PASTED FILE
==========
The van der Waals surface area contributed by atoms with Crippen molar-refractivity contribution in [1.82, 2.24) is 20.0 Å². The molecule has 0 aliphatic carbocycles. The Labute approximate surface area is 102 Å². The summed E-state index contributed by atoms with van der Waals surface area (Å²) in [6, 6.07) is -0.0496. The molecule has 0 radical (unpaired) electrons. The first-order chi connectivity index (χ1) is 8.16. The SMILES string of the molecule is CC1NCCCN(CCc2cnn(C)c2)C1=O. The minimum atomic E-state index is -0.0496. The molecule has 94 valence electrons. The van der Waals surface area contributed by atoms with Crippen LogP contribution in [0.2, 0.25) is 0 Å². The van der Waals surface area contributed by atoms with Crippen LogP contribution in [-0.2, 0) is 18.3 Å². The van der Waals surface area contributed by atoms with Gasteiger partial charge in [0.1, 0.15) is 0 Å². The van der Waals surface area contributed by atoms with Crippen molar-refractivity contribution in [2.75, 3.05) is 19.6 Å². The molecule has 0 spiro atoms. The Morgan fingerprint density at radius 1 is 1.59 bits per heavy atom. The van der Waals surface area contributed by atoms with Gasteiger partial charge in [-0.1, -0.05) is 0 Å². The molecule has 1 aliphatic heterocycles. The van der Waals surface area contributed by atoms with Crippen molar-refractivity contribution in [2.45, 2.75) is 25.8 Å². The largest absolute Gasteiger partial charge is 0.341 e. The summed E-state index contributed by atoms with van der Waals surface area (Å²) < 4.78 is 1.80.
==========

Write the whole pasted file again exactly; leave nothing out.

The van der Waals surface area contributed by atoms with Crippen molar-refractivity contribution in [1.82, 2.24) is 20.0 Å². The molecule has 0 aliphatic carbocycles. The Labute approximate surface area is 102 Å². The summed E-state index contributed by atoms with van der Waals surface area (Å²) in [6, 6.07) is -0.0496. The molecule has 0 radical (unpaired) electrons. The first-order chi connectivity index (χ1) is 8.16. The SMILES string of the molecule is CC1NCCCN(CCc2cnn(C)c2)C1=O. The minimum atomic E-state index is -0.0496. The molecule has 94 valence electrons. The van der Waals surface area contributed by atoms with Crippen LogP contribution in [0.2, 0.25) is 0 Å². The van der Waals surface area contributed by atoms with Crippen LogP contribution in [-0.2, 0) is 18.3 Å². The van der Waals surface area contributed by atoms with Gasteiger partial charge in [0.1, 0.15) is 0 Å². The van der Waals surface area contributed by atoms with Crippen molar-refractivity contribution in [2.75, 3.05) is 19.6 Å². The molecule has 0 spiro atoms. The Morgan fingerprint density at radius 1 is 1.59 bits per heavy atom. The van der Waals surface area contributed by atoms with Gasteiger partial charge in [-0.1, -0.05) is 0 Å². The molecule has 1 aliphatic heterocycles. The van der Waals surface area contributed by atoms with Crippen molar-refractivity contribution in [2.45, 2.75) is 25.8 Å². The largest absolute Gasteiger partial charge is 0.341 e. The summed E-state index contributed by atoms with van der Waals surface area (Å²) < 4.78 is 1.80.